There are a lot of principles that apply to any web site, irrelevant of the underlying stack:
- use HTTP caching facilities. For one there is the user agent cache. Second, the entire web backbone is full of proxies that can cache your requests, so use this to full advantage. A request that does even land on your server will add 0 to your load, you can't optimize better than that :)
- corollary to the point above, use CDNs (Content Delivery Network, like CloudFront) for your static content. CSS, JPG, JS, static HTML and many more pages can be served from a CDN, thus saving the web server from a HTTP request.
- second corollary to the first point: add expiration caching hints to your dynamic content. Even a short cache lifetime like 10 seconds will save a lot of hits that will be instead served from all the proxies sitting between the client and the server.
- Minimize the number of HTTP requests. Seems basic, but is probably the best overlooked optimization available. In fact, Yahoo best practices puts this as the topmost optimization, see Best Practices for Speeding Up Your Web Site. Here is their bets practices list:
- Minimize HTTP Requests
- Use a Content Delivery Network
- Add an Expires or a Cache-Control Header
- Gzip Components
- ... (the list is quite long actually, just read the link above)
Now after you eliminated as much as possible from the superfluous hits, you still left with optimizing whatever requests actually hit your server. Once your ASP code starts to run, everything will pale in comparison with the database requests:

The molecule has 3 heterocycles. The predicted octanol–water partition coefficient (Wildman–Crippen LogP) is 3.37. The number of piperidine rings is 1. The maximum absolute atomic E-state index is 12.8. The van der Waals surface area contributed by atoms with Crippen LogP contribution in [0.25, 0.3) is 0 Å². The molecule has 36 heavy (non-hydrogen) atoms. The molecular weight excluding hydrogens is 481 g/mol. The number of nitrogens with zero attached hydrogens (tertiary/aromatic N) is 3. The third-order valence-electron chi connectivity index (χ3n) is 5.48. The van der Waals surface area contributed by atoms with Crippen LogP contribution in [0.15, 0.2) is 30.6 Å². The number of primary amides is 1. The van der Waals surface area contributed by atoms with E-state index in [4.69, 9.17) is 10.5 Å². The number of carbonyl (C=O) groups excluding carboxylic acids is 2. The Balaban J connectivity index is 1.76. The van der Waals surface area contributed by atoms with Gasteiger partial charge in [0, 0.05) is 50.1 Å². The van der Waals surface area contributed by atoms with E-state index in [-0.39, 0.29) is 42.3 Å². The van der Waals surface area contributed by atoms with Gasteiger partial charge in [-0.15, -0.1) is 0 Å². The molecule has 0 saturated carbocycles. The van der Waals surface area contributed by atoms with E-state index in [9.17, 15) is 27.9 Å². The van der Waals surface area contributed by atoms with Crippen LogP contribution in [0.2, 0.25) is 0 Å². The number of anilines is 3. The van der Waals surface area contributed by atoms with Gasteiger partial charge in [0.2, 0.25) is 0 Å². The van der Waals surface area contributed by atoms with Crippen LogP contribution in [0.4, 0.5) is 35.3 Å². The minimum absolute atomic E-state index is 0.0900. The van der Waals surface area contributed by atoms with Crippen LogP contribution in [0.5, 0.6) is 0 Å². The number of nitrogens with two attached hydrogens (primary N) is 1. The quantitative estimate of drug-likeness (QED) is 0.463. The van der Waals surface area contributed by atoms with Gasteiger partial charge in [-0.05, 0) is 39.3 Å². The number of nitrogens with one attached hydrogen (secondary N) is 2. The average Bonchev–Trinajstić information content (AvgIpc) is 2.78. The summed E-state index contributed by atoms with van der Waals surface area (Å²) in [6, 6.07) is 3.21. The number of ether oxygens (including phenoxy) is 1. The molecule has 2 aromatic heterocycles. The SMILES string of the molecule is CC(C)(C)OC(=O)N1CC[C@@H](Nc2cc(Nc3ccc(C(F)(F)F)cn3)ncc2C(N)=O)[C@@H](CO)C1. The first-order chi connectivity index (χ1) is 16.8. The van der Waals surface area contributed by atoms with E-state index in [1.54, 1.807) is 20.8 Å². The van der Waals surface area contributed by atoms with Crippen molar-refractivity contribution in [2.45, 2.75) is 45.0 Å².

- reduce number of DB calls per page. The best optimization possible is, obviously, not to make the request to the DB at all to start with. Some say 4 reads and 1 write per page are the most a high load server should handle, other say one DB call per page, still other say 10 calls per page is OK. The point is that fewer is always better than more, and writes are significantly more costly than reads. Review your UI design, perhaps that hit count in the corner of the page that nobody sees doesn't need to be that accurate...
- Make sure every single DB request you send to the SQL server is optimized. Look at each and every query plan, make sure you have proper covering indexes in place, make sure you don't do any table scan, review your clustered index design strategy, review all your IO load, storage design, etc etc. Really, there is no short cut you can take her, you have to analyze and optimize the heck out of your database, it will be your chocking point.
- eliminate contention. Don't have readers wait for writers. For your stack, SNAPSHOT ISOLATION is a must.
- cache results. And usually this is were the cookie crumbles. Designing a good cache is actually quite hard to pull off. I would recommend you watch the Facebook SOCC keynote: Building Facebook: Performance at Massive Scale. Somewhere at slide 47 they show how a typical internal Facebook API looks like:
Everything is requested from a cache, and if not found, requested from their MySQL back end. You probably won't start with 60000 servers thought :)
On the SQL Server stack the best caching strategy is one based on Query Notifications. You can almost mix it with LINQ...